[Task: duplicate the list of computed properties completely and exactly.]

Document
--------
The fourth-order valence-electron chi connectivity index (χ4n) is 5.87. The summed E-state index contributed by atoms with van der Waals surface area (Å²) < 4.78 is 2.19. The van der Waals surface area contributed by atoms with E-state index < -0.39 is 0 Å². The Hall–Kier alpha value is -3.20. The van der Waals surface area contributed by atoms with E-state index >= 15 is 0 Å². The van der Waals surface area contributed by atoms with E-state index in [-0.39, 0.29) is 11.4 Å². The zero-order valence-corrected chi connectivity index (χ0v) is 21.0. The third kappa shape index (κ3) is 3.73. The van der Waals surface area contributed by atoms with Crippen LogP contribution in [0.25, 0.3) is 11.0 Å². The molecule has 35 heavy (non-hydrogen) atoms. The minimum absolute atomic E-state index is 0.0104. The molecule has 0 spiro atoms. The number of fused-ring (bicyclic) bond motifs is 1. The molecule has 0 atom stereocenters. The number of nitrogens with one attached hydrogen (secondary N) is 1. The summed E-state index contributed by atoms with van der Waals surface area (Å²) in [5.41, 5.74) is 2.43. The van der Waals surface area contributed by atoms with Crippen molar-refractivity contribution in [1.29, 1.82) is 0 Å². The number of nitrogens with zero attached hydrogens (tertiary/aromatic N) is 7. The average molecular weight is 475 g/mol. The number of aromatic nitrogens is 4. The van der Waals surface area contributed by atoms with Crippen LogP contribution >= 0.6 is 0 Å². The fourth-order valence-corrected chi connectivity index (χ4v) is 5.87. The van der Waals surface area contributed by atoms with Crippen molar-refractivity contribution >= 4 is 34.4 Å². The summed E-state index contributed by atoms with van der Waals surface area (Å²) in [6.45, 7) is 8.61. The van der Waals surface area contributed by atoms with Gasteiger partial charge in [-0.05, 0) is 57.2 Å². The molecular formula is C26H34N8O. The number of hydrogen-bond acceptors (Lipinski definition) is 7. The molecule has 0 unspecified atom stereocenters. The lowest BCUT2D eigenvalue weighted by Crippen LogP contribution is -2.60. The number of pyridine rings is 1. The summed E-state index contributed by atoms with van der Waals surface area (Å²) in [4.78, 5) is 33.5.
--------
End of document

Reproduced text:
The fourth-order valence-electron chi connectivity index (χ4n) is 5.87. The summed E-state index contributed by atoms with van der Waals surface area (Å²) < 4.78 is 2.19. The van der Waals surface area contributed by atoms with E-state index < -0.39 is 0 Å². The Hall–Kier alpha value is -3.20. The van der Waals surface area contributed by atoms with E-state index >= 15 is 0 Å². The van der Waals surface area contributed by atoms with E-state index in [-0.39, 0.29) is 11.4 Å². The zero-order valence-corrected chi connectivity index (χ0v) is 21.0. The third kappa shape index (κ3) is 3.73. The van der Waals surface area contributed by atoms with Crippen LogP contribution in [0.25, 0.3) is 11.0 Å². The molecule has 35 heavy (non-hydrogen) atoms. The minimum absolute atomic E-state index is 0.0104. The molecule has 0 spiro atoms. The number of fused-ring (bicyclic) bond motifs is 1. The molecule has 0 atom stereocenters. The number of nitrogens with one attached hydrogen (secondary N) is 1. The summed E-state index contributed by atoms with van der Waals surface area (Å²) in [5.41, 5.74) is 2.43. The van der Waals surface area contributed by atoms with Crippen molar-refractivity contribution in [1.29, 1.82) is 0 Å². The number of nitrogens with zero attached hydrogens (tertiary/aromatic N) is 7. The average molecular weight is 475 g/mol. The number of aromatic nitrogens is 4. The van der Waals surface area contributed by atoms with Crippen LogP contribution >= 0.6 is 0 Å². The fourth-order valence-corrected chi connectivity index (χ4v) is 5.87. The van der Waals surface area contributed by atoms with Crippen molar-refractivity contribution >= 4 is 34.4 Å². The summed E-state index contributed by atoms with van der Waals surface area (Å²) in [6.45, 7) is 8.61. The van der Waals surface area contributed by atoms with Gasteiger partial charge in [-0.05, 0) is 57.2 Å². The molecular formula is C26H34N8O. The number of hydrogen-bond acceptors (Lipinski definition) is 7. The molecule has 0 unspecified atom stereocenters. The lowest BCUT2D eigenvalue weighted by Crippen LogP contribution is -2.60. The number of pyridine rings is 1. The summed E-state index contributed by atoms with van der Waals surface area (Å²) in [4.78, 5) is 33.5.